If you’ve never been cycling in France, consider our 8- and 11-day bicycle tours in the country’s northeastern regions of Champagne and Burgundy. These tours combine some of the best French history, culture, and traditions that you could experience on two wheels.
If you’ve cycled in France but have yet to pedal these famous wine producing regions, you’ll be charmed by exceptional cuisine, medieval towns and villages, fascinating history and the region’s abiding love for making the finest wines on earth. Indeed, the concept of terroir, or how soil type, climate, topography and grape variety influence the taste and character of a wine, originated in France – some say in Burgundy.
But you don’t have to be a wine enthusiast to enjoy this tour. After all, you go for the cycling, right? And, it’s downright brilliant, thanks in part to all the acres upon acres upon acres of vineyards in both regions.
“Vineyards in themselves are lovely,” says Director of Tours John Giebler. “And good wine usually comes from regions with rolling hills that keep the cycling interesting and provide for scenic views.” There’s no shortage on this tour.
And wait, there’s more, our favorite parts of this tour have nothing to do with wine! Let’s start with an itinerary that features not one, not two, not three, but four(!) 2-night stays on a Level 2.5 Plus! tour (the 8-day tour has two 2-night stays). Here are seven more things we love about this tour that have nothing to do with wine. Consider it a non-wine lover’s guide to biking through Champagne and Burgundy.
The tour begins in Reims, where for more than 1,000 years the kings of France were coronated in the Cathédrale Notre-Dame de Reims, one of the most important examples of Gothic architecture in France and a UNESCO World Heritage site. Come early to explore the cathedral’s intricate stonework, beautiful stained glass windows and impressive sculptures and learn why Reims holds such religions and historical significance across all of France. You can also compare and contrast earlier Romanesque architecture at the Saint-Remi-Basilica, also a UNESCO World Heritage site.
2. Half-timbered Houses of Chalons-en-Champagne
We pedal to Chalons-en-Champagne on Day 3. Folks who adore Champagne will be delighted by the town’s connection to the Benedictine monk Dom Perignon who significantly advanced techniques for making champagne, while the town’s half-timbered houses, an artifact of the Middle Ages when Chalons-en-Champagne was an important trading town, will leave a lasting impression. Houses were constructed with wooden beams and braces to support the structure with gaps between filled with mud and straw. Houses were built with narrow streets and winding alleys due to the limited space available within the once fortified walls of the town and many were decorated with carvings, painted motifs, and other decorative elements.
Semur-en-Auxois (featured in this post’s top photo) marks the tour’s arrival in Burgundy on Day 4. This small picturesque town in the Cote-d’Or department in the Bourgogne-Franche-Comté region is situated on a rocky outcrop overlooking the Armançon river. It’s a great town to walk around, take photos, grab picnic supplies, and marvel at the well-preserved medieval architecture, including its 13th-century ramparts, towers, and gates.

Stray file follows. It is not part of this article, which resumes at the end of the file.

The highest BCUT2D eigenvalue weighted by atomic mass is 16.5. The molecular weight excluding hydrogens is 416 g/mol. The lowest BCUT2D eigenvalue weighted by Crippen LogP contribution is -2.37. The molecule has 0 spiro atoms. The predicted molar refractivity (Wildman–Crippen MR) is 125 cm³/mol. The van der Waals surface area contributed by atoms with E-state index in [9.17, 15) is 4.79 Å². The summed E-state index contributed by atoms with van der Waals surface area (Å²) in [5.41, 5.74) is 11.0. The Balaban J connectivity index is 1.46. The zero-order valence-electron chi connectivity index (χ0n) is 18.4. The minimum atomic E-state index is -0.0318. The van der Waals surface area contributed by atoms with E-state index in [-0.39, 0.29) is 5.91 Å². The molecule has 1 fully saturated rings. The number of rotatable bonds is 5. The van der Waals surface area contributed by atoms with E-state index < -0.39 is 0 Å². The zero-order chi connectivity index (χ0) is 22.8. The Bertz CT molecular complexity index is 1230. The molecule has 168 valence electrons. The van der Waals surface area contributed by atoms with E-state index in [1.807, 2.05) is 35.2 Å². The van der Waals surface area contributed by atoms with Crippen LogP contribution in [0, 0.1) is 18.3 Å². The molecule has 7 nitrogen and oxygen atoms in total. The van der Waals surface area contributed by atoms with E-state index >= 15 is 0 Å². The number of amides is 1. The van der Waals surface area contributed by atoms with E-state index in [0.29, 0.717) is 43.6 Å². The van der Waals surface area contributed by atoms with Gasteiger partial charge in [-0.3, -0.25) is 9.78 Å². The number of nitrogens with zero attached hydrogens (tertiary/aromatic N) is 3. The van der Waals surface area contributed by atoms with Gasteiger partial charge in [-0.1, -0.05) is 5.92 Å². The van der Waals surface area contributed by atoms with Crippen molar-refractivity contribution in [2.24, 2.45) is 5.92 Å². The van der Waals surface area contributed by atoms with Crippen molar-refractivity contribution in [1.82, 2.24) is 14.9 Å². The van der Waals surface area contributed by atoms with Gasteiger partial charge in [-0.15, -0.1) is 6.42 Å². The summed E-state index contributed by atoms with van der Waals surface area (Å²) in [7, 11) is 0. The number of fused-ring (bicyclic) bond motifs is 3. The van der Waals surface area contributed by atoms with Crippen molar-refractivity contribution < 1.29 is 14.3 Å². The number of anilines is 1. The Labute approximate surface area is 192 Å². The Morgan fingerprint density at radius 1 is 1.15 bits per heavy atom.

4. French Resistance and Morvan Nature Park
Day 5 offers a gorgeous loop ride into the lake region of Morvan Nature Park. The area served as a refuge and base of operations for Resistance fighters during World War II due to the area’s rugged terrain and remote location. Resistance fighters in the Morvan relied on the support of local residents, who provided them with food, shelter, and information about the movements of German troops. You can learn more about the area’s history at a museum located in the center of the park.
On Day 6 you’ll pedal from Saulieu to Sainte Sabine and experience castle after castle. The Level 3 ride features beautiful rolling hills. Toward the end of the day we go through the hilltop town of Chateâuneuf which has an impressive castle. Then you zoom down the hill to the 17th century castle where you’ll spend the night. According to John Giebler, it’s one of the best days of the tour, from the route to the scrumptious dinner prepared by an award-winning chef.
6. Burgundy Canal
Enjoy traffic-free riding for miles along the Burgundy Canal as you pedal towards Dijon. Built in the late 17th and early 18th centuries, the canal connects the Yonne River, which flows into the Seine River, with the Saone River, which flows into the Rhone River. The canal once played an important role in the economic development of the region by providing a way to transport wine, timber, and coal. Today the canal is primarily used for boating and cycling and remains an important part of the region’s cultural heritage.
The capital city of Burgundy, Dijon might be more famous for its eponymous mustard than for its Burgundy wines. Jean Naigeon developed the recipe for Dijon mustard by substituting the traditional vinegar used in mustard making with “verjus,” the acidic juice of unripe grapes. This substitution gives Dijon mustard a milder, more complex flavor than traditional mustard. Verjus was commonly used in medieval and Renaissance cooking as a tart, acidic ingredient in sauces, marinades, and dressings. It was especially popular in regions where lemons and other citrus fruits were not readily available.
When does this tour depart next? Both the shorter and the Plus! tours depart on the same day. The Plus! tour includes three extra days of pedaling through the vineyards of Burgundy’s Côte d’Or. If you’re short on time, stick with the short tour and you’ll hit every one of our favorite experiences.